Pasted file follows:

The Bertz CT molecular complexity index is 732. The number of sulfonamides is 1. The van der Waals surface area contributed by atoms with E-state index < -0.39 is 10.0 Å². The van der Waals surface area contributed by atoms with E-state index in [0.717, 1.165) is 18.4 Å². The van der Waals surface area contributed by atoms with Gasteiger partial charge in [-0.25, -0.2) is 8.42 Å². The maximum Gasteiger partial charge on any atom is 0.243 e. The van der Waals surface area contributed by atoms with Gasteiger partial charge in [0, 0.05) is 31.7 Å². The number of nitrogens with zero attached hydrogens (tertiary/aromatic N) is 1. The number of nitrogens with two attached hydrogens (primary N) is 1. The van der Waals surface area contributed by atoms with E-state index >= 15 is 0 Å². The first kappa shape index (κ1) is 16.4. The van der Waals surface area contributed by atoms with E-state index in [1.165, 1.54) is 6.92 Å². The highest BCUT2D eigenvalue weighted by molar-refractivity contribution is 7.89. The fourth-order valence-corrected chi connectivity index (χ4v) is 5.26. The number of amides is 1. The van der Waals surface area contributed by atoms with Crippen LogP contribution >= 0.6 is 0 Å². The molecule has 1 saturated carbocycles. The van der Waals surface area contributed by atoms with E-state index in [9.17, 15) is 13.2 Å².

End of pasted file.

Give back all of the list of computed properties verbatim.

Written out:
The Bertz CT molecular complexity index is 732. The number of sulfonamides is 1. The van der Waals surface area contributed by atoms with E-state index < -0.39 is 10.0 Å². The van der Waals surface area contributed by atoms with E-state index in [0.717, 1.165) is 18.4 Å². The van der Waals surface area contributed by atoms with Gasteiger partial charge in [-0.25, -0.2) is 8.42 Å². The maximum Gasteiger partial charge on any atom is 0.243 e. The van der Waals surface area contributed by atoms with Gasteiger partial charge in [0, 0.05) is 31.7 Å². The number of nitrogens with zero attached hydrogens (tertiary/aromatic N) is 1. The number of nitrogens with two attached hydrogens (primary N) is 1. The van der Waals surface area contributed by atoms with E-state index >= 15 is 0 Å². The first kappa shape index (κ1) is 16.4. The van der Waals surface area contributed by atoms with E-state index in [1.165, 1.54) is 6.92 Å². The highest BCUT2D eigenvalue weighted by molar-refractivity contribution is 7.89. The fourth-order valence-corrected chi connectivity index (χ4v) is 5.26. The number of amides is 1. The van der Waals surface area contributed by atoms with Crippen LogP contribution >= 0.6 is 0 Å². The molecule has 1 saturated carbocycles. The van der Waals surface area contributed by atoms with E-state index in [9.17, 15) is 13.2 Å².